Chief rabbi claims his threat of Haredi exodus in case of army draft was ‘distorted’

Yitzhak Yosef does not walk back comments, but says he never meant to offend bereaved families

Sephardic Chief Rabbi Yitzhak Yosef attends a prayer for the release of Israelis held hostage in Gaza, at Rachel's Tomb, near the Palestinian West Bank city of Bethlehem, October 25, 2023. (Chaim Goldberg/Flash90)
Sephardic Chief Rabbi Yitzhak Yosef attends a prayer for the release of Israelis held hostage in Gaza, at Rachel's Tomb, near the Palestinian West Bank city of Bethlehem, October 25, 2023. (Chaim Goldberg/Flash90)

Sephardic Chief Rabbi Yitzhak Yosef pushed back Friday against criticism sparked by his recent threat that ultra-Orthodox Jews would leave the country en masse if their community-wide exemption from military service was nullified.

“Some people distorted my words as though we had offended — heaven forfend — the bereaved families,” said the rabbi in an interview with Kan Moreshet, the public broadcaster’s religion-themed subsidiary. “Those who were killed because they are Jews — they sit in the first row before God.”

“All we had said on Saturday night was only in honor of the Torah — that we must continue and embolden Torah study in order to safeguard the people of Israel,” Yosef said.

“Of course, it is necessary to pray daily for the soldiers, who give their lives for the residents of this country,” he added, listing various prayer initiatives he had organized on behalf of troops.

Yosef did not walk back the threat he made at a weekly lecture on March 9, when he said: “If they force us to go to the army, we’ll all move abroad. We’ll buy a ticket… We’ll go there.

“All these secular people don’t understand that without kollels and yeshivas, the army would not be successful,” he had said, referring to institutions where religious men study Jewish texts rather than working or enlisting. “The soldiers only succeed thanks to those learning Torah.”

Illustrative: Ultra-Orthodox Jews walking past a pashkevil on the IDF draft law in the ultra-Orthodox neighborhood of Mea Shearim, in Jerusalem, March 15, 2024. (Chaim Goldberg/Flash90)

The Chief Rabbi’s comments were made while the government mulls a new military draft law, as a manpower crunch, effected by the Gaza war, has led the military to extend mandatory service, call up greater numbers for reserve duty, and raise career soldiers’ retirement age.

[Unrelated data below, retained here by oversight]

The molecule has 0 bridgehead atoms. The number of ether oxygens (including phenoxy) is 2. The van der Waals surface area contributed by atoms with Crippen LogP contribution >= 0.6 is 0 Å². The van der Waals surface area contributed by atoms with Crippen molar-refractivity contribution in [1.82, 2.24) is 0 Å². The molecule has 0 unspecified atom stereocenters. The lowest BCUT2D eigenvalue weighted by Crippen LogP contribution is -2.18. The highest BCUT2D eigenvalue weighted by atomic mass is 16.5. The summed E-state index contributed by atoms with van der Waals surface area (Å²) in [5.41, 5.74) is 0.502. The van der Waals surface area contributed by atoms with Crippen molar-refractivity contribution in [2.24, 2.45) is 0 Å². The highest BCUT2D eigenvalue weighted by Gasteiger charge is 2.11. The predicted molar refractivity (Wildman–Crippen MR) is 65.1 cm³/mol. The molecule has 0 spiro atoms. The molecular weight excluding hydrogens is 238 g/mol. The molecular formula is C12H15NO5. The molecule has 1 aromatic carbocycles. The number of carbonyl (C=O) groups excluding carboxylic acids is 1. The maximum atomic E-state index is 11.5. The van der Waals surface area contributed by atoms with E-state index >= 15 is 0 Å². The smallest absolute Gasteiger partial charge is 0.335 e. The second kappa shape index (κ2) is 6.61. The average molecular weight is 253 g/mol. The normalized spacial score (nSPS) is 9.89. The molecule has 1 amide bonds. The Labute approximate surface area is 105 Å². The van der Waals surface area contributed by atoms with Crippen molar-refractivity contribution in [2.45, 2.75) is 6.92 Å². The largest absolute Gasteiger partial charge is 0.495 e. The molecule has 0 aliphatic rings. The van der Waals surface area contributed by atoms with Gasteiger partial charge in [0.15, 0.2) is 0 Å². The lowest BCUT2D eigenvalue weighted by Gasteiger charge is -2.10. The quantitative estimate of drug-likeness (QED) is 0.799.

Yosef is the son of the late Shas party spiritual leader Ovadia Yosef, and wields major influence within the faction, which is part of Prime Minister Benjamin Netanyahu’s coalition.

Yosef’s March 9 comments drew harsh criticism from both lawmakers and relatives of fallen soldiers.

National Unity chairman and war cabinet minister Benny Gantz called Yosef’s words “a moral blow to the Israeli state and society.”

“Everyone should take part in the sacred right to serve and fight for our country, especially in this difficult time — our ultra-Orthodox brothers included.”

Illustrative: Protest calling for equal military service in Tel Aviv, March 14, 2024. (Erik Marmor/Flash90)

Opposition Leader Yair Lapid, chair of the centrist Yesh Atid party, said the remarks were “a disgrace and insult to IDF soldiers who sacrifice their lives for the defense of the country.”

In a statement, the far-right Religious Zionism party also criticized the chief rabbi’s comments. “After two thousand years of exile, we will never leave our country. A community that is willing to pay with its life for the Land of Israel will not give it up under any conditions,” it said.

Rabbi Tamir Granot, whose son Amitai was killed by an anti-tank missile on the Lebanon border in October, slammed Yosef. “You need to… go up to Mt. Herzl and apologize to my son, a yeshiva student and soldier,” said Granot in an interview to Ynet on Wednesday, referring to the Jerusalem military cemetery.

Illustrative: Israelis protest outside the Tel Shomer army base calling for an end to ultra-Orthodox Jews’ blanket exemption from the draft, March 5, 2024. (Tomer Neuberg/Flash90)

Successive Netanyahu governments have struggled to come to a consensus on legislation dealing with ultra-Orthodox military service since a 2017 High Court decision that determined blanket military service exemptions for ultra-Orthodox yeshiva students to be discriminatory and unconstitutional while ordering the state to find a solution to the issue.

The IDF’s Personnel Directorate told a Knesset committee in February that some 66,000 young men from the ultra-Orthodox community, the fastest-growing sector of the population, received an exemption from military service over the past year, reportedly an all-time record. Some 540 of them decided to enlist since the war started, the IDF said.

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